In album terms, the band reached their peak with 1970’s COSMO’S FACTORY. The album bore the hallmark of great American rock’n’roll with its extended 10-minute version of I Heard It Through The Grapevine and studied revivals of Elvis Presley’s My Baby Left Me and Roy Orbison’s Ooby Dooby.

However, Fogerty’s dominating presence was also a contributory factor in the band’s collapse. Rivalry with his brother led Tom to quit, and in an unprecedented move, Fogerty allowed his remaining colleagues to share their creative input on the album MADRI GRAS which, in the event resulted in unmitigated disaster.

With CCR no more, Fogerty set about recording his own solo debut, albeit under the banner of mythical band The Blue Ridge Rangers. Fogerty played every note on the record, but his name did not appear on the sleeve, successfully creating the illusion that the group was for real. However, his awesome musical presence ensured that the album found success, with its jumping version of Jambalaya, becoming an American pop hit, as did Hearts Of Stone, while Fogerty turned in a pretty straight country reading of Please Help Me I’m Falling.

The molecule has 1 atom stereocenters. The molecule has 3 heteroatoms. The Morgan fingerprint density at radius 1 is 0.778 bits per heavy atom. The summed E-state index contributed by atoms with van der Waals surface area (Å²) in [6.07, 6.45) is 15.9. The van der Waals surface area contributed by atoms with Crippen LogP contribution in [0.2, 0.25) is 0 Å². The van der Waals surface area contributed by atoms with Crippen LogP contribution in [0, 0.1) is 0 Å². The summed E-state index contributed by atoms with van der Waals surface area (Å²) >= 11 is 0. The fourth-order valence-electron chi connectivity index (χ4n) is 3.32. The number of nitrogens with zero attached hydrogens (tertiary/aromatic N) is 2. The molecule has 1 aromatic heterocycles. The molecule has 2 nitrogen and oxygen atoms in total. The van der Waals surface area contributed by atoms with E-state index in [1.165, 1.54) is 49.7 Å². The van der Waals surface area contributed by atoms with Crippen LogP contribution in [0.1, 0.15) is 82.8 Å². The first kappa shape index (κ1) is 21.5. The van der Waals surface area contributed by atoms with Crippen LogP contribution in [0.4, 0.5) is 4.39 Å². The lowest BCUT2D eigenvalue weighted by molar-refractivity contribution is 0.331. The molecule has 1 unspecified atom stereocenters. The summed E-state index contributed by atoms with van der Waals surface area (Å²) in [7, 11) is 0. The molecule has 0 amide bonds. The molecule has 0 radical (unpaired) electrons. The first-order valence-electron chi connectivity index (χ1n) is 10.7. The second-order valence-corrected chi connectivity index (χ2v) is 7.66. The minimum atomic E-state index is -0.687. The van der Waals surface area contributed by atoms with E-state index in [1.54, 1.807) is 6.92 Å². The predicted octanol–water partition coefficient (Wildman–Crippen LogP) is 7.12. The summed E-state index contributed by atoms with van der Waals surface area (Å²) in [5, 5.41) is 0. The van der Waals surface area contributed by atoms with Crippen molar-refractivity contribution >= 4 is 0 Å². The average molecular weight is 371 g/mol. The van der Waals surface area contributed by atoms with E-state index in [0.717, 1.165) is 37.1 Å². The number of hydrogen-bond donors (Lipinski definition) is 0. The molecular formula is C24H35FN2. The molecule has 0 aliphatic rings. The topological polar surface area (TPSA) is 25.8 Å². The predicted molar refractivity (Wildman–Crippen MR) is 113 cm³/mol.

Fuelled by the musical freedom the one-man-band approach offered, he was ready to embark upon a solo career, but a dispute with Fantasy led to a three-year recording hiatus before he was able to sign with Asylum. JOHN FOGERTY, his first album for his new label, included the hits Rockin’ All Over The World and Almost Saturday Night. He also recorded a second album, HOODOO, but was so unhappy with the result that he scrapped it before release, destroying all tapes to ensure that no bootlegs were made.

It took nine years to complete the next album, CENTERFIELD, which appeared on Warner Brothers in 1985. The album had an incredible impact, exhibiting as always the sureness of touch associated with Fogerty’s production. The album included Big Train From Memphis, a touching tribute to one of his idols, Elvis Presley, and Vanz Kant Dance, a-not-too-heavily disguised dig at the Fantasy Record’s boss Saul Zaentz.